On Deciphering the Pharmacist's Prescription for Lip-Reading Puppets is a sort of lost scripture dedicated to these twin trickster gods. We learn a bit of their origins, just enough to hint at their moment of apotheosis in art school, standing before a wall of polish movie posters. We learn of their journey through graphic design, their descent into and alongside the artistic works of Bruno Schulz, Franz Kafka, Emma Hauch, Leonora Carrington, Karlheinz Stockhausen, Lech Jankowski, Michel de Ghelderode, and others. We even learn of the nectar of these gods, wines and beers that influenced them and that are hinted at in some of their works.

Two essays begin the work, "The Manic Department Store," by Ron Magliozzi and "Those Who Desire Without End," by Edwin Carels. These are insightful outsider accounts of the influences that propelled the brothers into their dark world and their navigations throughout. Then comes the mythic interview between Heinrycho Holtzmullero and "QQ" - a mystical text akin to Isaiah in its obscurity, yet revealing much that has been hidden. This, along with the dozens of illustrations of the exhibition (a sort of cryptic alphabet?) which gives the book its name, is the heart of the matter, a peek into the brains of the Brother's Quay provided by them, as if they were being interviewed by the long dead "HH". But one must ask, as one should always ask of any of the trickster god's(s') actions - can they be trusted? Are they deceiving us?

Consider me willfully-deceived.

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Tuesday, February 25, 2020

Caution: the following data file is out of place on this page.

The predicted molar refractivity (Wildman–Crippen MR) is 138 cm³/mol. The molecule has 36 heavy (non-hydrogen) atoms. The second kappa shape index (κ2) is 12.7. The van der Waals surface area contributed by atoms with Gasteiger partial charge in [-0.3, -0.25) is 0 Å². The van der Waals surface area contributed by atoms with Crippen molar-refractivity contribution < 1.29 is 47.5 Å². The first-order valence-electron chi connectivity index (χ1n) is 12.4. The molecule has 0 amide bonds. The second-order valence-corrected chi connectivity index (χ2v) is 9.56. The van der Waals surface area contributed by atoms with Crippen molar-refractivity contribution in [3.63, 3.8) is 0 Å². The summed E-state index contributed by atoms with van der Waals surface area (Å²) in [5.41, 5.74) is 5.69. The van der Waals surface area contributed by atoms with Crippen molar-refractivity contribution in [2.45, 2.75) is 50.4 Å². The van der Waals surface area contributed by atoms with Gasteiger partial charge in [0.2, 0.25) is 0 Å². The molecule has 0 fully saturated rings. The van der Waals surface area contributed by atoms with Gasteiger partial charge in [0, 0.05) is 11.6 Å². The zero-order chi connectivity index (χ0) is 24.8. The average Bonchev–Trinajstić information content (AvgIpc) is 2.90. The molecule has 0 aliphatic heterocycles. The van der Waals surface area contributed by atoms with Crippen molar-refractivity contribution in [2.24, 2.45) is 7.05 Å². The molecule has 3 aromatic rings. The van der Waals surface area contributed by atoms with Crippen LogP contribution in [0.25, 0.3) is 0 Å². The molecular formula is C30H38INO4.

Sumer is Icumen In

Indeed, it is. Well, somewhere in the Southern Hemisphere it is. Here in Wisconsin, it is still winter. Plenty of time for sewing!

A brief update - Patch 2 of the left arm is now secured. The patch is from one of my favorite movies, The Wicker Man. I thought it appropriate for the esoteric denim. Those who have seen the movie know why. Those who don't . . . well, you'll have to see it. At this point, the left arm looks like this:


And, since it's not completely clear in the picture, here is what the Wicker Man patch looks like, up close and grimly beautiful:


Again, not the best stitching job, but I don't care. It's mine, and I love it!

Next, I think I will work on that Frank the Bunny patch. That one shouldn't take long. I'll be honest, I'm dreading doing the rest of the cloth patches, as I'm going to need to stitch those tight and thick and trim the edges, which scares me more than just a little. Then again, isn't that the point of the esoteric denim?

Previous entries:

Sew Much to Do

Ouroboros Complete

Back to the Back

Two Stitches Forward, One Stitch Back

Slew Going

Full Frontal

Incidentally, the social media fast is going well. One week left. But I might just very briefly check in on social media, then immediately withdraw until this project is completely done. In fact, I'm toying with the idea of doing this each time I want to tackle a project, just completely shutting off social media until I am done. Or I might do an intermittent fast, going forward. Say, every three months take a month off. I feel like now I am empowered to do that, to make that decision and not regret it. Honestly, I feel stronger for it.